Downfall of the Fam-A-Lee – Part 15

In 1981 the Pirates failed to win either half of the regular season and finished in last place in the second half with a sad 21-33 record. Both the offense and pitching finished near the middle of the NL pack in runs per game. The club acquired a new second baseman in Johnny Ray. An aging Willie Stargell had been replaced at first base by Jason Thompson. What other off season and in-season moves were made to put the club into...

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Bucs Killed Kendall's Career Thru Overuse

It’s hard not to look at Jason Kendall’s awful 2007 numbers and claim that such sharp drop isn’t uncommon for catchers that are about his age. I’m hopeful he can turn it around in Wrigley, help the Cubs to the playoffs and be a post-season hero. But I doubt it. Kendall just turned 33 last month, but is a shadow of the player he once was. When he came up with the Bucs in 1996 as a 22 year old, he didn’t...

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Game #100 at Mets; Live Blog as Perez Faces Bucs

Shea Stadium | 12:10 | Maholm vs. Oliver Perez | Box You didn’t see this one coming. Don’t lie. Oliver Perez was dominant through five and it looked like New York was well on its way to a series sweep. But Paul Maholm threw yet another quality start, shaky Mets defense opened a door, and the Pirates took the set’s finale, 8-4. Ollie was cruising until glovework (including his own) let him down. Two botched bunt plays...

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Linebrink Deal Sets Value for Pirate Arms on Market

Wednesday night, the San Diego Padres dealt relief pitcher Scott Linebrink, a coveted commodity on the trade market, to the Milwaukee Brewers for three minor-league arms. This isn’t the type of trade that has much sex appeal, even though Linebrink’s name had long been mentioned in talk surrounding the Red Sox and Yankees. But to Pirate fans, it should be intriguing. At this year’s deadline, Dave Littlefield will be...

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Will Steve Pearce’s Power Translate to Pittsburgh?

I was looking at Steve Pearce’s First Inning profile today, brimming with enthusiasm over the Pirates’ first power-hitting prospect since Brad Eldred. I got to thinking about how Pearce’s minor-league power will translate to PNC Park.
Take a quick look at where Pearce pelts the pill. The chart comes courtesy of FirstInning.com.

He’s the definition of a pull hitter. When Pearce is at the plate, it’s as if the first and second baseman and right fielder could all head to the dugout. Everything he hits is headed to the left side or up the middle.
At Blair County Ballpark, that’s fine—the Curve’s home accommodates his stroke, at just 325 feet down the left-field line and 365 to the left-center gap.
Pearce has hit eight of his 12 Double-A homers at home, despite having only 17 percent more plate appearances there (171 PA at BCB as opposed to 141 on the road).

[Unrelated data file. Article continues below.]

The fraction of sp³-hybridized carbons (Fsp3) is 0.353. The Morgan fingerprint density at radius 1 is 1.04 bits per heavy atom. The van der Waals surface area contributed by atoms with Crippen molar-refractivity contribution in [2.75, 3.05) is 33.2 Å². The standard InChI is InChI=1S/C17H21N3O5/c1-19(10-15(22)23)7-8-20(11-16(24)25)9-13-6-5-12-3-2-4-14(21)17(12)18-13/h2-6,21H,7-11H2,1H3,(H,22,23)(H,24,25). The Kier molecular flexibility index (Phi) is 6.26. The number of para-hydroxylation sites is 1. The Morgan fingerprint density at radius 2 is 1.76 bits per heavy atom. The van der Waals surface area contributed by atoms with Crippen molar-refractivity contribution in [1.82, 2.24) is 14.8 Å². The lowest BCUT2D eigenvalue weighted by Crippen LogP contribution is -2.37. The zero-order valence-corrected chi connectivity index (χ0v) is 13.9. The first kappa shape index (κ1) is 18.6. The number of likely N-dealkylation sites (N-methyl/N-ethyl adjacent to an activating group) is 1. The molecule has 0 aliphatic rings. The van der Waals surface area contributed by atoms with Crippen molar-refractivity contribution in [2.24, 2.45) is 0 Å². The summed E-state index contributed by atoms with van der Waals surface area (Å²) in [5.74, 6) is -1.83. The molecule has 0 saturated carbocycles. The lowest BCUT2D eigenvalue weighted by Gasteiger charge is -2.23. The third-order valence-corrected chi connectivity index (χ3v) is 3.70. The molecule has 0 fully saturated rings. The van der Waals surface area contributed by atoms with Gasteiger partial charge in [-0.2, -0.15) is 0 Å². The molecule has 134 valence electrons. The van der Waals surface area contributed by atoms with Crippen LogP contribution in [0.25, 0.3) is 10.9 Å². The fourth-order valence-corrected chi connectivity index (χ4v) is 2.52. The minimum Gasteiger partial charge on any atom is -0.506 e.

I’m not sure how far those balls have been traveling, as I haven’t had a chance to see Pearce with my own eyes (other than a brief appearance at the All-Star Futures Game televised on ESPN). Perhaps he’s launching bombs halfway to Harrisburg, in which case I’d be making a stink unnecessarily.
What I’m worried about, though, is how Pearce’s power will eventually translate to PNC Park’s expansive left field.

It might be a little too early to be seriously concerned, but it’s something to consider: Could Pearce possibly be more effectively used as a trade chip, with the Pirates already in possession of first baseman Adam LaRoche, a left-handed hitter capable of assaulting a short porch, the Roberto Clemente wall in right field?
With so little power in the system, it’d be hard to send him off—but would Pearce be able to put up an impressive slugging percentage playing 81 games a year at a home park that doesn’t cater to his swing?

Read More

Will Steve Pearce’s Power Translate to Pittsburgh?

I was looking at Steve Pearce’s First Inning profile today, brimming with enthusiasm over the Pirates’ first power-hitting prospect since Brad Eldred. I got to thinking about how Pearce’s minor-league power will translate to PNC Park.
Take a quick look at where Pearce pelts the pill. The chart comes courtesy of FirstInning.com.

He’s the definition of a pull hitter. When Pearce is at the plate, it’s as if the first and second baseman and right fielder could all head to the dugout. Everything he hits is headed to the left side or up the middle.
At Blair County Ballpark, that’s fine—the Curve’s home accommodates his stroke, at just 325 feet down the left-field line and 365 to the left-center gap.
Pearce has hit eight of his 12 Double-A homers at home, despite having only 17 percent more plate appearances there (171 PA at BCB as opposed to 141 on the road).
I’m not sure how far those balls have been traveling, as I haven’t had a chance to see Pearce with my own eyes (other than a brief appearance at the All-Star Futures Game televised on ESPN). Perhaps he’s launching bombs halfway to Harrisburg, in which case I’d be making a stink unnecessarily.
What I’m worried about, though, is how Pearce’s power will eventually translate to PNC Park’s expansive left field.

It might be a little too early to be seriously concerned, but it’s something to consider: Could Pearce possibly be more effectively used as a trade chip, with the Pirates already in possession of first baseman Adam LaRoche, a left-handed hitter capable of assaulting a short porch, the Roberto Clemente wall in right field?
With so little power in the system, it’d be hard to send him off—but would Pearce be able to put up an impressive slugging percentage playing 81 games a year at a home park that doesn’t cater to his swing?

Read More